Just because a business does not make any money, does not mean that the stock will go down. For example, although software-as-a-service business Salesforce.com lost money for years while it grew recurring revenue, if you held shares since 2005, you’d have done very well indeed. But the harsh reality is that very many loss making companies burn through all their cash and go bankrupt.
Given this risk, we thought we’d take a look at whether China Demeter Financial Investments (HKG:8120) shareholders should be worried about its cash burn. For the purposes of this article, cash burn is the annual rate at which an unprofitable company spends cash to fund its growth; its negative free cash flow. We’ll start by comparing its cash burn with its cash reserves in order to calculate its cash runway.
When Might China Demeter Financial Investments Run Out Of Money?
You can calculate a company’s cash runway by dividing the amount of cash it has by the rate at which it is spending that cash. As at June 2019, China Demeter Financial Investments had cash of HK$92m and no debt. Importantly, its cash burn was HK$18m over the trailing twelve months. That means it had a cash runway of about 5.0 years as of June 2019. A runway of this length affords the company the time and space it needs to develop the business. Depicted below, you can see how its cash holdings have changed over time.
Is China Demeter Financial Investments’s Revenue Growing?
Given that China Demeter Financial Investments actually had positive free cash flow last year, before burning cash this year, we’ll focus on its operating revenue to get a measure of the business trajectory. Happily for shareholders, the revenue is up a stonking 131% over the last year. Of course, we’ve only taken a quick look at the stock’s growth metrics, here. This graph of historic revenue growth shows how China Demeter Financial Investments is building its business over time.
How Easily Can China Demeter Financial Investments Raise Cash?
While China Demeter Financial Investments’s revenue growth truly does shine bright, it’s important not to ignore the possibility that it might need more cash, at some point, even if only to optimise its growth plans. Companies can raise capital through either debt or equity. Commonly, a business will sell new shares in itself to raise cash to drive growth. By comparing a company’s annual cash burn to its total market capitalisation, we can estimate roughly how many shares it would have to issue in order to run the company for another year (at the same burn rate).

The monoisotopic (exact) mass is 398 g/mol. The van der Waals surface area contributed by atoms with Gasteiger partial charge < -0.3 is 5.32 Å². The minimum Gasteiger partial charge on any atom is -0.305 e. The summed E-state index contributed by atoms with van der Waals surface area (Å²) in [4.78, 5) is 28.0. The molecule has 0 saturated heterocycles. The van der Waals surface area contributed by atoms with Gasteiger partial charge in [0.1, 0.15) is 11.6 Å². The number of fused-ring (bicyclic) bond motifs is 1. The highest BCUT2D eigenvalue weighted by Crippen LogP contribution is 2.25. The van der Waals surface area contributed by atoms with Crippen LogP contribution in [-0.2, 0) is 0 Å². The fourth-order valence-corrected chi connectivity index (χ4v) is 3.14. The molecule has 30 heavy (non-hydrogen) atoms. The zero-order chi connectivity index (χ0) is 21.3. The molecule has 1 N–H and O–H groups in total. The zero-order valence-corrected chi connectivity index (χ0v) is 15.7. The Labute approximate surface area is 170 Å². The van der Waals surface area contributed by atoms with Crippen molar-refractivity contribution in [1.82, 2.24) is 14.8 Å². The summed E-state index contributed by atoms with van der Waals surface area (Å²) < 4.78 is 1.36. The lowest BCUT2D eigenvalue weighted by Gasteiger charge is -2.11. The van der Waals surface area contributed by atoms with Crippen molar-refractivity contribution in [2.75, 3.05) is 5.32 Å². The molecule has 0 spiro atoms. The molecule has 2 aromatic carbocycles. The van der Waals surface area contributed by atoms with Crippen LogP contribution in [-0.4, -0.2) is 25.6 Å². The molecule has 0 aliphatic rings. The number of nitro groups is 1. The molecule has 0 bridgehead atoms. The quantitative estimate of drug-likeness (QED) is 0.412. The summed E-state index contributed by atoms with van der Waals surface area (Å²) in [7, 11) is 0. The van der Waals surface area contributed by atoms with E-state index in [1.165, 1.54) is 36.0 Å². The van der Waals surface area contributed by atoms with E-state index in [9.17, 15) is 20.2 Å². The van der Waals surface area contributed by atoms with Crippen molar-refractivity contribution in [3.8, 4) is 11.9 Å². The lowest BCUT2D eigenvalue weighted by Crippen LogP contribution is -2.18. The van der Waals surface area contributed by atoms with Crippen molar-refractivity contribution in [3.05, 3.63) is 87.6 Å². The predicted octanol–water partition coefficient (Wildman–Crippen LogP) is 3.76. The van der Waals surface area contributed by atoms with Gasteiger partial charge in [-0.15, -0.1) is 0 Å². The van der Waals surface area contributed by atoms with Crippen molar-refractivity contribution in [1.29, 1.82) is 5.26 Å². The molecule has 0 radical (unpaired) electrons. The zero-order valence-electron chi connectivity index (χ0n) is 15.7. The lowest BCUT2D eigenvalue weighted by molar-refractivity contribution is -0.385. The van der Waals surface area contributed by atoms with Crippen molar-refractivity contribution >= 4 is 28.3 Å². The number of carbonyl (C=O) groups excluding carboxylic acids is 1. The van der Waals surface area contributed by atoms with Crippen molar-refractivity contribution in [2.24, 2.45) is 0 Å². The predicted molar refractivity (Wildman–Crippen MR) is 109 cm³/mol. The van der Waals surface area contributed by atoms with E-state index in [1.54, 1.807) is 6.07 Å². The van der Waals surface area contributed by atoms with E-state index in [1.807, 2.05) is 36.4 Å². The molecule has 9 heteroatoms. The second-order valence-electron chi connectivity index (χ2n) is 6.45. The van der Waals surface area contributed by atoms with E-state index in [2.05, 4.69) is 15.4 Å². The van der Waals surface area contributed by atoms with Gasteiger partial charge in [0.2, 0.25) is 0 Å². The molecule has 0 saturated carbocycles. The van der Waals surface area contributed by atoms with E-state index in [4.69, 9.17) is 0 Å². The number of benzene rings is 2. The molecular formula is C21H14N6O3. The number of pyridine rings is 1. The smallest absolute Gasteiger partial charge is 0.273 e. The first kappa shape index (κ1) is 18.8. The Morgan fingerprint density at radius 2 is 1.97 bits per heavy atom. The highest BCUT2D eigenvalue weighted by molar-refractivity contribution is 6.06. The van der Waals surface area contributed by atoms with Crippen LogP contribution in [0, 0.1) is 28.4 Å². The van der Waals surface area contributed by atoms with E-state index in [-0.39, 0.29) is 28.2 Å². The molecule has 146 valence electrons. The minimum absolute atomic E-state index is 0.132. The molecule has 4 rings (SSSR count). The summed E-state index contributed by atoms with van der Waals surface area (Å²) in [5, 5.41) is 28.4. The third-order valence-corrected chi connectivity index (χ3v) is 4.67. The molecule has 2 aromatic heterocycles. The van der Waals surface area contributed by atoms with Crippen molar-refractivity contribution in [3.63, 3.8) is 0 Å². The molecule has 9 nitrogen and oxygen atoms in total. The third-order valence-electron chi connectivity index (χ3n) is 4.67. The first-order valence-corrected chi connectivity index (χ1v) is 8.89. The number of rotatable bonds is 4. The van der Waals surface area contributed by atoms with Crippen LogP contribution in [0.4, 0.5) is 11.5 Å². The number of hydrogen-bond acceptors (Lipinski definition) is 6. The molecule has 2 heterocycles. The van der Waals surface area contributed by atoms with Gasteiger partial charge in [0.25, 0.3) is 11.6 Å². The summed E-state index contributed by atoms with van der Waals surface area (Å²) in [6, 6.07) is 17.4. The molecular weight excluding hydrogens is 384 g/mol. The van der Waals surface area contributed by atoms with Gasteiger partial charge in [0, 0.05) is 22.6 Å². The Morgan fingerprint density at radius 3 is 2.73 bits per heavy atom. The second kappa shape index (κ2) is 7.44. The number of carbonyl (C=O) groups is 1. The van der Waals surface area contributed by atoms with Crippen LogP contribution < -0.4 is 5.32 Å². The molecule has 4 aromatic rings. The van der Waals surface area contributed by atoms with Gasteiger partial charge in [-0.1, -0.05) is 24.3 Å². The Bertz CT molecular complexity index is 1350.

Since it has a market capitalisation of HK$41m, China Demeter Financial Investments’s HK$18m in cash burn equates to about 45% of its market value. That’s high expenditure relative to the value of the entire company, so if it does have to issue shares to fund more growth, that could end up really hurting shareholders returns (through significant dilution).
So, Should We Worry About China Demeter Financial Investments’s Cash Burn?
As you can probably tell by now, we’re not too worried about China Demeter Financial Investments’s cash burn. In particular, we think its revenue growth stands out as evidence that the company is well on top of its spending. Although we do find its cash burn relative to its market cap to be a bit of a negative, once we consider the other metrics mentioned in this article together, the overall picture is one we are comfortable with. Based on the factors mentioned in this article, we think its cash burn situation warrants some attention from shareholders, but we don’t think they should be worried. For us, it’s always important to consider risks around cash burn rates. But investors should look at a whole range of factors when researching a new stock. For example, it could be interesting to see how much the China Demeter Financial Investments CEO receives in total remuneration.
Of course, you might find a fantastic investment by looking elsewhere. So take a peek at this free list of interesting companies, and this list of stocks growth stocks (according to analyst forecasts)
If you spot an error that warrants correction, please contact the editor at email@example.com. This article by Simply Wall St is general in nature. It does not constitute a recommendation to buy or sell any stock, and does not take account of your objectives, or your financial situation. Simply Wall St has no position in the stocks mentioned.
We aim to bring you long-term focused research analysis driven by fundamental data. Note that our analysis may not factor in the latest price-sensitive company announcements or qualitative material. Thank you for reading.